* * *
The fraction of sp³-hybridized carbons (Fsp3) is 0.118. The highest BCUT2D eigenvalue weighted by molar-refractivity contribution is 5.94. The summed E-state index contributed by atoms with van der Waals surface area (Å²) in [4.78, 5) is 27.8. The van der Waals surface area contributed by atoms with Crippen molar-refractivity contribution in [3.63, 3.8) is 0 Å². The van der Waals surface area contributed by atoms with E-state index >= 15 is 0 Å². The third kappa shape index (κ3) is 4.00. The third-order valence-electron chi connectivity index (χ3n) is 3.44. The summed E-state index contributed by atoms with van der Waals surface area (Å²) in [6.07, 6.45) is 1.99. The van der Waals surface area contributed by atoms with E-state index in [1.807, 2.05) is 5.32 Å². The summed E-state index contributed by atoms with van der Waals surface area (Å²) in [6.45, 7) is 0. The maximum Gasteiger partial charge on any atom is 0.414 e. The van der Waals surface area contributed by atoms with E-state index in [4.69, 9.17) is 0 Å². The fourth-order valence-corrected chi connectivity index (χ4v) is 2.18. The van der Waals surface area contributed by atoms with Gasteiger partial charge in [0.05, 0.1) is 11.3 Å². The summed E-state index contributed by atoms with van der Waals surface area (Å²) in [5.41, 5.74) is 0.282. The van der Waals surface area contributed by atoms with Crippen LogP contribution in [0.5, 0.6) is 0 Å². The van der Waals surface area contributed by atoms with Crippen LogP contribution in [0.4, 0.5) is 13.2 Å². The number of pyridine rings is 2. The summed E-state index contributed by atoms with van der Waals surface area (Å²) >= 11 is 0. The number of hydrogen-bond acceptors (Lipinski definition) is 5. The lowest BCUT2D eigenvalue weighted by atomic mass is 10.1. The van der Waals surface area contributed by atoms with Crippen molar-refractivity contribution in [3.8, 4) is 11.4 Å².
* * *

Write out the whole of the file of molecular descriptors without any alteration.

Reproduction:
The fraction of sp³-hybridized carbons (Fsp3) is 0.118. The highest BCUT2D eigenvalue weighted by molar-refractivity contribution is 5.94. The summed E-state index contributed by atoms with van der Waals surface area (Å²) in [4.78, 5) is 27.8. The van der Waals surface area contributed by atoms with Crippen molar-refractivity contribution in [3.63, 3.8) is 0 Å². The van der Waals surface area contributed by atoms with E-state index >= 15 is 0 Å². The third kappa shape index (κ3) is 4.00. The third-order valence-electron chi connectivity index (χ3n) is 3.44. The summed E-state index contributed by atoms with van der Waals surface area (Å²) in [6.07, 6.45) is 1.99. The van der Waals surface area contributed by atoms with E-state index in [1.807, 2.05) is 5.32 Å². The summed E-state index contributed by atoms with van der Waals surface area (Å²) in [6.45, 7) is 0. The maximum Gasteiger partial charge on any atom is 0.414 e. The van der Waals surface area contributed by atoms with E-state index in [4.69, 9.17) is 0 Å². The fourth-order valence-corrected chi connectivity index (χ4v) is 2.18. The van der Waals surface area contributed by atoms with Gasteiger partial charge in [0.05, 0.1) is 11.3 Å². The summed E-state index contributed by atoms with van der Waals surface area (Å²) in [5.41, 5.74) is 0.282. The van der Waals surface area contributed by atoms with Crippen LogP contribution in [0.5, 0.6) is 0 Å². The van der Waals surface area contributed by atoms with Crippen LogP contribution in [0.4, 0.5) is 13.2 Å². The number of pyridine rings is 2. The summed E-state index contributed by atoms with van der Waals surface area (Å²) >= 11 is 0. The number of hydrogen-bond acceptors (Lipinski definition) is 5. The lowest BCUT2D eigenvalue weighted by atomic mass is 10.1. The van der Waals surface area contributed by atoms with Crippen molar-refractivity contribution in [3.8, 4) is 11.4 Å².